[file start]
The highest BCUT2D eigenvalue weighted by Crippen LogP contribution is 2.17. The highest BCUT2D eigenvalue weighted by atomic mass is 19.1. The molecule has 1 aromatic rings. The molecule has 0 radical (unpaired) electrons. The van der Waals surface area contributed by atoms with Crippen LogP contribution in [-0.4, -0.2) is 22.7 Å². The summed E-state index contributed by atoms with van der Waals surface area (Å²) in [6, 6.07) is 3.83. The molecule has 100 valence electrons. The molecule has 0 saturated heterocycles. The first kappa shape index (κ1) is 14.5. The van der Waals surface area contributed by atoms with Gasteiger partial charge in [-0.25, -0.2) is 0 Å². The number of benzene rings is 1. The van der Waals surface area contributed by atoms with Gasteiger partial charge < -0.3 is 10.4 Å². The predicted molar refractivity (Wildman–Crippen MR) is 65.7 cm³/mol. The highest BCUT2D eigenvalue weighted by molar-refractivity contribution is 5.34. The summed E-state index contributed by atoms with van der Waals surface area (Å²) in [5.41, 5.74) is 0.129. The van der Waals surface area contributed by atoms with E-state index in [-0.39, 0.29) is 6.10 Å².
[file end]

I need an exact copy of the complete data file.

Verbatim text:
The highest BCUT2D eigenvalue weighted by Crippen LogP contribution is 2.17. The highest BCUT2D eigenvalue weighted by atomic mass is 19.1. The molecule has 1 aromatic rings. The molecule has 0 radical (unpaired) electrons. The van der Waals surface area contributed by atoms with Crippen LogP contribution in [-0.4, -0.2) is 22.7 Å². The summed E-state index contributed by atoms with van der Waals surface area (Å²) in [6, 6.07) is 3.83. The molecule has 100 valence electrons. The molecule has 0 saturated heterocycles. The first kappa shape index (κ1) is 14.5. The van der Waals surface area contributed by atoms with Gasteiger partial charge in [-0.25, -0.2) is 0 Å². The number of benzene rings is 1. The van der Waals surface area contributed by atoms with Gasteiger partial charge < -0.3 is 10.4 Å². The predicted molar refractivity (Wildman–Crippen MR) is 65.7 cm³/mol. The highest BCUT2D eigenvalue weighted by molar-refractivity contribution is 5.34. The summed E-state index contributed by atoms with van der Waals surface area (Å²) in [5.41, 5.74) is 0.129. The van der Waals surface area contributed by atoms with E-state index in [-0.39, 0.29) is 6.10 Å².